It is noticed that some people turn out to be very good at testing their own programs. They have the ability to find errors even without using any testing methodology (such as boundary value analysis or function diagrams).
This is explained by the fact that a person with practical experience often subconsciously applies the test design method called the error guessing. Using a specific program, the man intuitively guesses probable types of errors and then develops tests to detect them.
The error guessing method is difficult to describe, since it is largely intuitive. Its main idea is to list possible errors or situations in which they can appear, and then write tests on the basis of this list. For example, this situation occurs when the value 0 is at the input and output of the program. Therefore, it is possible to construct tests for which certain input data have zero values and for which certain output data have zero values too. For a variable number of inputs or outputs (for example, the number of input records that are searched for in the list) errors are possible in situations such as “none” and “one” (for example, an empty list, a list containing only one record). Another idea is to define tests related to the assumptions that the programmer can make while reading the specification (i.e., the points that were omitted from the specification either accidentally or because the author of the specification considered them obvious).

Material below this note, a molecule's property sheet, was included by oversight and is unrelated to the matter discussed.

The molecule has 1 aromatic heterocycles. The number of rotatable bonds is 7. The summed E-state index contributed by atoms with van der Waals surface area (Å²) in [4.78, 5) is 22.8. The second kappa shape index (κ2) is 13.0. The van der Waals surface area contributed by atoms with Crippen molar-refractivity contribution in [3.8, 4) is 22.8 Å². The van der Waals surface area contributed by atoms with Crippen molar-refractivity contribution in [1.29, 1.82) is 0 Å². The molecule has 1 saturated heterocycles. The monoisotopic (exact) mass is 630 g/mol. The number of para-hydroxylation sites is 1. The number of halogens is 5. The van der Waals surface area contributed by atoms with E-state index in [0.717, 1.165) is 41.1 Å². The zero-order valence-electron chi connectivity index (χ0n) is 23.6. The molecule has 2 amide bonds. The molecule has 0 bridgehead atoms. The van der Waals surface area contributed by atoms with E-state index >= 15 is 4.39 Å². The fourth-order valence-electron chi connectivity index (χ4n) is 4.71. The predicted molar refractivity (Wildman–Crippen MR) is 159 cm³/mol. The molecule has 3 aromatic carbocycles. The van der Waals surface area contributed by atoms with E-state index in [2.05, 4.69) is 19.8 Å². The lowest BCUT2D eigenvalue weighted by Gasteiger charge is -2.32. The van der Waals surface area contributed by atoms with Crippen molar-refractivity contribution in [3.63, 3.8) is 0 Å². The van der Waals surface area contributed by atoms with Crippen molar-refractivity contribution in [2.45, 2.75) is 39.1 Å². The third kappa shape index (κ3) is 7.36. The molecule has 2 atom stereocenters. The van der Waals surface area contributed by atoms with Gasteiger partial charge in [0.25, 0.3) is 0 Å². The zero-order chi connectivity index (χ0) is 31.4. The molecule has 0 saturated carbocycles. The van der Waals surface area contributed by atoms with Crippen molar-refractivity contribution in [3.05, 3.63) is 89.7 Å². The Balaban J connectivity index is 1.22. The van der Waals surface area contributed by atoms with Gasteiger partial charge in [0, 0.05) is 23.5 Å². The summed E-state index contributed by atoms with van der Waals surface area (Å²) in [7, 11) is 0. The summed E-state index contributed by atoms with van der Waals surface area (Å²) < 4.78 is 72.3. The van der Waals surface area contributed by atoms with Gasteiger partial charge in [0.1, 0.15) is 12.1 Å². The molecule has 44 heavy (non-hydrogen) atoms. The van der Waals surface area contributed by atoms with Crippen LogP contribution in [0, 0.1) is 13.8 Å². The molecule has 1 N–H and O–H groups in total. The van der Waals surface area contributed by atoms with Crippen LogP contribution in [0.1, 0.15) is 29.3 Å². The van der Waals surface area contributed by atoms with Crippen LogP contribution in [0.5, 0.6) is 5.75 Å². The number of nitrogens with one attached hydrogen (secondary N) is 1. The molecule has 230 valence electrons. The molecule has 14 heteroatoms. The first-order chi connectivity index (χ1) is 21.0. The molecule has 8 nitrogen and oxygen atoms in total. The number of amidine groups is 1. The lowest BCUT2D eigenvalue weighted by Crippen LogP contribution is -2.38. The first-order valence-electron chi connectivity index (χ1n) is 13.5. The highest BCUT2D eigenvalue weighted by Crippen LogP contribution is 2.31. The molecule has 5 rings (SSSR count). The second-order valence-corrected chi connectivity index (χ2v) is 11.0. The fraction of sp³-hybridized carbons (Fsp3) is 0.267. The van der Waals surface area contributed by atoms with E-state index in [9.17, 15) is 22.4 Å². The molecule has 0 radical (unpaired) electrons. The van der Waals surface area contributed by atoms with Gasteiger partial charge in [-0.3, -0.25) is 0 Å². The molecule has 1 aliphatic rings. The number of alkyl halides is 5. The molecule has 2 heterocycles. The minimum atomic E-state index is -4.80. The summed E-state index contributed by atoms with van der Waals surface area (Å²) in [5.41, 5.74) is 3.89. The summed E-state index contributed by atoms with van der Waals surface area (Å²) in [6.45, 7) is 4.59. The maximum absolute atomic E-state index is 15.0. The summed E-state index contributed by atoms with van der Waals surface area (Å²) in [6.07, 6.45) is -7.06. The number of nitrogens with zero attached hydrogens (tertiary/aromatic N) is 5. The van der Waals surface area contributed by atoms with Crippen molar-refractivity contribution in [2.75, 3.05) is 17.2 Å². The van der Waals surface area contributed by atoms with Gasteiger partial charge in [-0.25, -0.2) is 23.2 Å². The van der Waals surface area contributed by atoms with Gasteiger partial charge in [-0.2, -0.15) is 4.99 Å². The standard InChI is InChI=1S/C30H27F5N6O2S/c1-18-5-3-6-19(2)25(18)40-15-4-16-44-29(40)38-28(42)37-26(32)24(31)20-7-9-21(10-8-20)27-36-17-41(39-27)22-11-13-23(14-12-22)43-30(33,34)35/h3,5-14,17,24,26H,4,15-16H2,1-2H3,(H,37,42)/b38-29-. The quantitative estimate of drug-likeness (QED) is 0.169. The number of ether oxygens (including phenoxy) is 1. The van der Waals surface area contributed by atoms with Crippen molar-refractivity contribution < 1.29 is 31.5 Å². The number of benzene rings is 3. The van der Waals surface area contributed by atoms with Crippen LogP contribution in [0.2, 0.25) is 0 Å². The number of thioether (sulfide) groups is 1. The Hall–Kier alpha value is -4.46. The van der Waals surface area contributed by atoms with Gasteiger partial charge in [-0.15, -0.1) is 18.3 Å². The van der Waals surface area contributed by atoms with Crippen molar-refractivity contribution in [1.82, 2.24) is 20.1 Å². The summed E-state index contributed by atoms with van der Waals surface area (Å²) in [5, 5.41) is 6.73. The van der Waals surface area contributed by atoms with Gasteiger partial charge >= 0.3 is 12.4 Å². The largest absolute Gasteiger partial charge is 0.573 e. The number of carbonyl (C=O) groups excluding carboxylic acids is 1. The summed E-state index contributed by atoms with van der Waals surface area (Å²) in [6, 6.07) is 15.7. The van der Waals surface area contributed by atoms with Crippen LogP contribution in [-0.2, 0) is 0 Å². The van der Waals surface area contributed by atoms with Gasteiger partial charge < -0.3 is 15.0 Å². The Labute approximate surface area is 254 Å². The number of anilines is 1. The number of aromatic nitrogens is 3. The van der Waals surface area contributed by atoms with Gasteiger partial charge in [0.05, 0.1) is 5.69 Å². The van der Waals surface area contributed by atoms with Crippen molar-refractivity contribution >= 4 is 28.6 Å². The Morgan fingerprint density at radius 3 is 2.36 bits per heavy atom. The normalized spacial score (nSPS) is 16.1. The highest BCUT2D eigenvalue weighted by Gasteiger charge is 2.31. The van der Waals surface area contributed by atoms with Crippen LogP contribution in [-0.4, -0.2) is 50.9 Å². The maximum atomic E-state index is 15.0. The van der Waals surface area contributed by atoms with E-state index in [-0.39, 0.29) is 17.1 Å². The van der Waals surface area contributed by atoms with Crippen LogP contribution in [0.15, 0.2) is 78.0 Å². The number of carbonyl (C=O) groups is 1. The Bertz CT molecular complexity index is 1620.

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Since this procedure cannot be clearly defined, the best way to discuss the meaning of the error guessing is to parse examples. If you consider the testing of a sorting subroutine as an example, you need to investigate the following situations:
The list to be sorted is empty.
The list to be sorted contains only one value.
All entries in the sorted list have the same value.
The list is already sorted.
In other words, it is required to list those special cases that may not be taken into account when designing the program. If the example is testing a binary search subroutine, you can check the following situations:
1) There is only one input to the table in which the search is performed.
2) The table size is a power of two (for example, 16).
3) The table size is less or more than power of two (for example, 15, 17).
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